4. SP Dan Straily
The A's gave Straily 1 start in the first week of the season where he pitched an electric 11 K game allowing 2 runs in 6.7 innings. He was then sent back to AAA for most of the month of April. Dan only allowed 4 runs in 31.7 innings (1.14 ERA) with 33 K's in the minors. When he returned to the majors on April 29th, Straily was ripped up for 19 runs and 33 base runners over his next 4 starts covering 19.3 innings. He finished the year allowing 2 runs or less in 17 of his last 22 starts (3.28 ERA). On the year, he had 4 starts where he allowed 6 runs (Tex, LAA, Sea, and Bal). His walk rate (3.4) is too high (2.8 in the minors) and his K rate (7.3) was shorter than his minor league career (9.7). Dan had more success against righties (.221) and allowed 36 of his 57 walks to LH batters. Furthermore, his AFB (90.3) isn't elite. Straily has a plus slider and a changeup with upside. Dan has enough talent to push to a higher level in 2014. His command should be a step higher than Gray and Straily has a 3rd pitch. Additionally, his K rate should grow this year if he can throw more strikes to lefties. Has an outside shot of winning 15 games.
5. SP Scott Kazmir
Kazmir was banished from baseball in 2011 after struggling in back to back seasons with the Angels. His lack of success was somewhat due to a bad back. After 5 disaster starts at AAA in 2011 (0-5 with a 17.02 ERA), Scott found himself trying to rebuild his career in the Independent league in 2012 where his results were less than attractive over 14 starts (5.34 ERA with 33 walks in 64 innings). The Indians signed him to a minor league deal in December of 2012. Kazmir pitched well during spring training, but he developed an abdomen injury at the end of March which cost him the first 20 days of the season. Scott was bombed in his first start with the Indians (6 runs and 11 base runners in 3.3 innings), but he responded with 3 straight solid outings highlighted by a 10 K game on May 9th. Overall, Kazmir allowed 2 runs or less in 16 or his 29 starts. In September, he showed electric upside when he posted three 10 or more K games. Scott was very good against lefties (.226), however, he allowed 41 of his 47 walks to RH batters and they hit .275 against him with 16 HR's in 451 at bats. Kazmir finished the year with a plus K rate (9.2) and solid command (2.7). His AFB (92.5) was also his highest since his 2005 season. He threw a changeup as his 2nd best pitch, followed by a slider and a show me cutter. His HR/FB rate (11.6%) was higher than his best years in Tampa, but he did change his skill set, evidenced by him allowing the least amount of fly balls in his career (36% - 42.1% career average). His success led him to signing a 2-year, $22 million contract with the A's. Kazmir has upside in 2014, but he needs to improve against RH batters. His K rate and command give him a chance at a 3.50 ERA or less with 200 K upside and 30 starts.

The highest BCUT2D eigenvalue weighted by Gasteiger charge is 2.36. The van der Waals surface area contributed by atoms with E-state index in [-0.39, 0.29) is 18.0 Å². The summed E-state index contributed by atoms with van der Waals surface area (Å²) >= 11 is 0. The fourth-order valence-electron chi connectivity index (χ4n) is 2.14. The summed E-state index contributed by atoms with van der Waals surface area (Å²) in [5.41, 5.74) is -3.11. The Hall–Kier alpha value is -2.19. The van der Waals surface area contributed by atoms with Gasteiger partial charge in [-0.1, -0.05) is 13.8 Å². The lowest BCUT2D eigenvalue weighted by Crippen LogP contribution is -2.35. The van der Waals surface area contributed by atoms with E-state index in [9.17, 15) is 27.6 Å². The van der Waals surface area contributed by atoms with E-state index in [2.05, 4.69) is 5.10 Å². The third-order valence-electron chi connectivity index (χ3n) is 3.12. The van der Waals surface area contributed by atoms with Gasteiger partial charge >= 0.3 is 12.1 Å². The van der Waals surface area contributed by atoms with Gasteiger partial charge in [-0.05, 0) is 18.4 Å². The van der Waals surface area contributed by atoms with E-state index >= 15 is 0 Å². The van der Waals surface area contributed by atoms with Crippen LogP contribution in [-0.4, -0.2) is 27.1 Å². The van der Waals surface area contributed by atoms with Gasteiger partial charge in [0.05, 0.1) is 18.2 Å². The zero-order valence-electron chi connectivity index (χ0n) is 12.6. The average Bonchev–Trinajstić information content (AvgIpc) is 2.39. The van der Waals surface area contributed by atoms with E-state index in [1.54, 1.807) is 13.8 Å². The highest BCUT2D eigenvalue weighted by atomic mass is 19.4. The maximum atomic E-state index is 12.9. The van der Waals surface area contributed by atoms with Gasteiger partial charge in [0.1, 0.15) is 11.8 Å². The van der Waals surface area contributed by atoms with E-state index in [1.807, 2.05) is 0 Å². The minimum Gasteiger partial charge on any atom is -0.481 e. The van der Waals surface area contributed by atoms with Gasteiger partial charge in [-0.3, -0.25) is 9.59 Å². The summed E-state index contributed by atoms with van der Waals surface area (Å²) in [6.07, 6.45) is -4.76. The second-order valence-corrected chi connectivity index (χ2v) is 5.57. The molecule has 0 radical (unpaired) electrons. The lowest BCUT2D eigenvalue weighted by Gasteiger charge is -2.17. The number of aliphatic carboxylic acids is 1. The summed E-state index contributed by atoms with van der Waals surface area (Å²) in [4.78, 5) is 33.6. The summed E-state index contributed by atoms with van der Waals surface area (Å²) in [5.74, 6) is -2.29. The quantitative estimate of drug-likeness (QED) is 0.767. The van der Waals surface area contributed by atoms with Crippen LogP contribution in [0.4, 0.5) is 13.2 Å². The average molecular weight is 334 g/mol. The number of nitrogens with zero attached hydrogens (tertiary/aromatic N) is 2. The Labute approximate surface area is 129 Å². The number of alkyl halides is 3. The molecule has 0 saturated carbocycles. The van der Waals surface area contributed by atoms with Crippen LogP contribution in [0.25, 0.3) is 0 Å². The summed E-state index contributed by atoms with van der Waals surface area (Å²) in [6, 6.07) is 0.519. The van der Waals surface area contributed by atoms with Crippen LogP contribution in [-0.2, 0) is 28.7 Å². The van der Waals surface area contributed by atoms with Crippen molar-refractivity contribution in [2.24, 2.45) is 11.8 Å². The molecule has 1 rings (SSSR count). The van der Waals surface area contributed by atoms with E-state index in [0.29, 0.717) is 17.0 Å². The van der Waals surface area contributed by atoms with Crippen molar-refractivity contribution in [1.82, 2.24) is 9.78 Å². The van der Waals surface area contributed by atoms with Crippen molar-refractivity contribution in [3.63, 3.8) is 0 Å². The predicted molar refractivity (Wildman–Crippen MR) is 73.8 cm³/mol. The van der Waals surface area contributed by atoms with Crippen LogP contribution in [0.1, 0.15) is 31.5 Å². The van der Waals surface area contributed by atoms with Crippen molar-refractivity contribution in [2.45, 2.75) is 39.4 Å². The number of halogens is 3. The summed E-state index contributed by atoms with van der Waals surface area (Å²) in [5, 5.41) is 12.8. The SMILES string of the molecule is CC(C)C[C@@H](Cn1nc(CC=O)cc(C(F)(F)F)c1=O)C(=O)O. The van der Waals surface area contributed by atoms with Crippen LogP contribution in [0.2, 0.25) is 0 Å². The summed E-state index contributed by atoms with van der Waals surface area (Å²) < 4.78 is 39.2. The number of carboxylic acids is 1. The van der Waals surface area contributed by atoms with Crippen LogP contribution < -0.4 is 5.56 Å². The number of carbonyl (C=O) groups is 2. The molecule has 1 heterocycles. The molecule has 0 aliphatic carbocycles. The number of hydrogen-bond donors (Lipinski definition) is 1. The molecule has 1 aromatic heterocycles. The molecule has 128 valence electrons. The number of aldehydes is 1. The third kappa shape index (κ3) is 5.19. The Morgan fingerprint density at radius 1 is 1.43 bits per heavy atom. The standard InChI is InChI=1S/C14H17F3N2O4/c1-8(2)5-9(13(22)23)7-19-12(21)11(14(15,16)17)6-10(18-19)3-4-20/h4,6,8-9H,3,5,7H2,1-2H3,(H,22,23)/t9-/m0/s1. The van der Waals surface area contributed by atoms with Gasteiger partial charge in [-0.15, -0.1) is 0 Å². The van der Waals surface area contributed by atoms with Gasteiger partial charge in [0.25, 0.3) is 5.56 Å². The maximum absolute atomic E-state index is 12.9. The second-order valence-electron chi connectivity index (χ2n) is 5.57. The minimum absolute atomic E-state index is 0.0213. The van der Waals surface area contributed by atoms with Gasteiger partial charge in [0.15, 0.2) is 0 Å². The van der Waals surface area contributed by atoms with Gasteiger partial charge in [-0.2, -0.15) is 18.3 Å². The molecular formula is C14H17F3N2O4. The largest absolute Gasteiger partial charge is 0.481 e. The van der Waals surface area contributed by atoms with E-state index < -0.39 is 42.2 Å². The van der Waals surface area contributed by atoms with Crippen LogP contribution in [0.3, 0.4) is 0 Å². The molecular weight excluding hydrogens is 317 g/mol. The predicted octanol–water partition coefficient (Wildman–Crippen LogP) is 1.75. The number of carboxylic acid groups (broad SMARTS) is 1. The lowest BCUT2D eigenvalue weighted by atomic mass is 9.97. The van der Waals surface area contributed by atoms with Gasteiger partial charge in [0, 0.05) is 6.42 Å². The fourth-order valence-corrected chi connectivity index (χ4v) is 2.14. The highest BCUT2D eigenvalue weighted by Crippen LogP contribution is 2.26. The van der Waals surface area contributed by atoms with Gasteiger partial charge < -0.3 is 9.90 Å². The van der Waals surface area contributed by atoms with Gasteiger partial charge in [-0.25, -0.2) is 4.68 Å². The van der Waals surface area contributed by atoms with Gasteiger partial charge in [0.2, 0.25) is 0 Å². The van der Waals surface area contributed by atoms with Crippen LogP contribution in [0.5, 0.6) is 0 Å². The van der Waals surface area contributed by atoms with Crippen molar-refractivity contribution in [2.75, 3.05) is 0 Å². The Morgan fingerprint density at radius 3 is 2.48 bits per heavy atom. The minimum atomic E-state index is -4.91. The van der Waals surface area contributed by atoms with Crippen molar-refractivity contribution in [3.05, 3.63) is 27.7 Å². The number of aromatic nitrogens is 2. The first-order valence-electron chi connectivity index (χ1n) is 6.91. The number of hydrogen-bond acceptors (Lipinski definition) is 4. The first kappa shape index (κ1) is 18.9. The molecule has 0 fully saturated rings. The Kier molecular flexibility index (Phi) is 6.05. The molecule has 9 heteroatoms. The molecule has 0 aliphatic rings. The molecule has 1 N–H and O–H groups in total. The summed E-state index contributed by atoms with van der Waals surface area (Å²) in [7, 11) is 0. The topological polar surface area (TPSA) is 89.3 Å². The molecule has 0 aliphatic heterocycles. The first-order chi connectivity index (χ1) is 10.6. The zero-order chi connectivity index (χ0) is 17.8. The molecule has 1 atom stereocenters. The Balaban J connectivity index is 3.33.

6. SP Tommy Milone
Milone won 12 games in the majors last year, but he pitched himself out of the A's starting rotation in early August. After 14 starts on the year, he had a 3.61 ERA. Tommy struggled over his next 3 starts (13 runs and 28 base runners in 16 innings). In the past, his command has been his biggest asset. Milone walked 3 or more batters 8 times in his 26 starts (4 in 31 starts in 2012). With less command, he was easier to hit. His walk rate (2.2) was very good for most pitchers, but Tommy has shown plus command (1.5) during his minor league career. His K rate (7.3) showed some growth, but he allowed too many HR's (1.4 per 9 innings). Milone still struggles to throw strikes to lefties, which led to a .298 batting average against them. RH batter hit 21 of his 25 HR's allowed. Tommy has a short fastball (87.2), and throws a changeup as his #2 pitched (followed by a curveball and cutter). His FB rate (44.7%) did spike upward from 2012 (37.3%). Milone is a soft tosser with plus command and a strong enough K rate where he could get 150+ K's with 200 innings pitched. He has a major league arm and will be in the mix for a starting job if one of the young righties falter. Possible upside if he makes a step forward against LH batters.